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THE BRILLIANCE OF THE COLOR BLACK THROUGH THE EYES OF ART COLLECTORS

A sophisticated artistic celebration of Blackness.

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An art scholar’s reflections on the intersection of race, color, and art.

“Of all the tincts that can fill up a canvas,” Moore emphasizes, “black exudes brilliance.” With a master’s degree in museum studies from Harvard, the Columbia University doctoral candidate in art education has already established himself as one of the most promising young voices in the art world. He expertly balances abstract criticism with pragmatic advice. In this follow-up to his acclaimed guide to art collecting, The Black Market (2020), Moore offers readers astute, thoughtful essays centered around the titular color black and provides logistical advice for Black artists and collectors. Central to the book’s message is a juxtaposition between Western culture’s association of the color white with purity and black with “grief and death.” Although black has long been associated with innocence in African and Asian cultures, these essays aim to challenge Western collectors, critics, and museums, noting, for example, that “White supremacy has…found a warm welcome in museum board seats.” Some pieces move beyond the realm of high art, noting the artistic merit and astute racial commentary found in African American literature, public art, family portraits, and “Visual Albums,” such as Kanye West’s Runaway (2010). The book’s more practical essays provide tips for building a collection, finding mentors in the field, and getting into “the business of art.” Although the wide-ranging nature of the chapters makes for a sometimes-disjointed reading experience at times, each of the essays here offers readers fresh insights into the intersection of art and race. Most importantly, Moore never misses a chance to introduce readers to a wide range of Black artists, from the well known to the up-and-coming. Entire chapters are effectively devoted to “the disruptors” and “the eclectics” who are transforming the art scene in the United States. Overall, this is a learned yet approachable book by an author who’s well versed in art history and theory as well as in the scholarship of W.E.B. Du Bois, Angela Y. Davis, and other Black theorists.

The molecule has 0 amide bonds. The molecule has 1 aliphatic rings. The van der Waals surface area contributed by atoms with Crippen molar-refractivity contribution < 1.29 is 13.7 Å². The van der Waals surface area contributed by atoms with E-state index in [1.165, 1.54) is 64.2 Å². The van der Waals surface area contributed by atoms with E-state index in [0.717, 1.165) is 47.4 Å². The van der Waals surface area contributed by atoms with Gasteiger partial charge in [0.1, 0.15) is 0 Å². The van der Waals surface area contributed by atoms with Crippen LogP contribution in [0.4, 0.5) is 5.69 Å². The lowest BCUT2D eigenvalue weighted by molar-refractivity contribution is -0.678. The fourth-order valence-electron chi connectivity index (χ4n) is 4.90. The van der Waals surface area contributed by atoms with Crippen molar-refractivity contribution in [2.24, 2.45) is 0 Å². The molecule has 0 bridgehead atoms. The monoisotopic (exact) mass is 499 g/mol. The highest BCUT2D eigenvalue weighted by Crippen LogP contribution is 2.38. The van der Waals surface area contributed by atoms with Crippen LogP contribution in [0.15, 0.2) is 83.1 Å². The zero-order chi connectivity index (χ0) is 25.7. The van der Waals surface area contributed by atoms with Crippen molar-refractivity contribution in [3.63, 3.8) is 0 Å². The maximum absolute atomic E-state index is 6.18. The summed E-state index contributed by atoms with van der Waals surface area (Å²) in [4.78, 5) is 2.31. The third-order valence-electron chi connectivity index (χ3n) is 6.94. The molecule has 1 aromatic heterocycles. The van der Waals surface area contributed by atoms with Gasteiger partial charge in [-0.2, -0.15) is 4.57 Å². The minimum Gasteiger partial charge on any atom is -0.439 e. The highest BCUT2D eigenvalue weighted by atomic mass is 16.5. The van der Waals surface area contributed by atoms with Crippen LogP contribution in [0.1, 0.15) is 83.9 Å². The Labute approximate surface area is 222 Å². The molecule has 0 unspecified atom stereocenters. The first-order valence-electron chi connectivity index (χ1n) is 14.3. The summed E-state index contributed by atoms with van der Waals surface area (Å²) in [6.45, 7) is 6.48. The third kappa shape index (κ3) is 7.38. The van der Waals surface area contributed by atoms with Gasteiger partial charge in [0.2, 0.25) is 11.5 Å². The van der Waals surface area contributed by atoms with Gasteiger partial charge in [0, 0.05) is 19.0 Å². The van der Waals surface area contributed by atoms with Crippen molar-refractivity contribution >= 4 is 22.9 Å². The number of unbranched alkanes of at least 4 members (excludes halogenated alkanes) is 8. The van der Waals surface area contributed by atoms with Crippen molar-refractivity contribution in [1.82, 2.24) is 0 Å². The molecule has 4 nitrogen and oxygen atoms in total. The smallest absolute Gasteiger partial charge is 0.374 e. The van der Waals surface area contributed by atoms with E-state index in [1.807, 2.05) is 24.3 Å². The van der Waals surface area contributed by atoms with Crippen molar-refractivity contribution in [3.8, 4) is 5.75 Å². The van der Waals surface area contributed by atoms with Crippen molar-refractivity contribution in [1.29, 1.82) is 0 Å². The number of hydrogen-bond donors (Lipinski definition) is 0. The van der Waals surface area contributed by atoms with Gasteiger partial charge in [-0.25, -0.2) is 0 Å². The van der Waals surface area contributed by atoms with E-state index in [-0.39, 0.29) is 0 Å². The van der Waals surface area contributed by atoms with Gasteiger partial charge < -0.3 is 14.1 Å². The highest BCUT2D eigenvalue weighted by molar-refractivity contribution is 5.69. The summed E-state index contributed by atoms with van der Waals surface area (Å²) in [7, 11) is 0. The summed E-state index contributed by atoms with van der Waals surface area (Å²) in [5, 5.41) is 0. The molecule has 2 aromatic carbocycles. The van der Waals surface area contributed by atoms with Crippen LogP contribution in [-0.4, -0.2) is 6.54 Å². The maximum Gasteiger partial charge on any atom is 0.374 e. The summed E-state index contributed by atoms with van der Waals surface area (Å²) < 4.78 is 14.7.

A sophisticated artistic celebration of Blackness.

Pub Date: Sept. 8, 2021

ISBN: 978-1-955496-23-0

Page Count: 294

Publisher: Petite Ivy Press

Review Posted Online: Sept. 3, 2021

Kirkus Reviews Issue: Oct. 15, 2021

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A WEALTH OF PIGEONS

A CARTOON COLLECTION

A virtuoso performance and an ode to an undervalued medium created by two talented artists.

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The veteran actor, comedian, and banjo player teams up with the acclaimed illustrator to create a unique book of cartoons that communicates their personalities.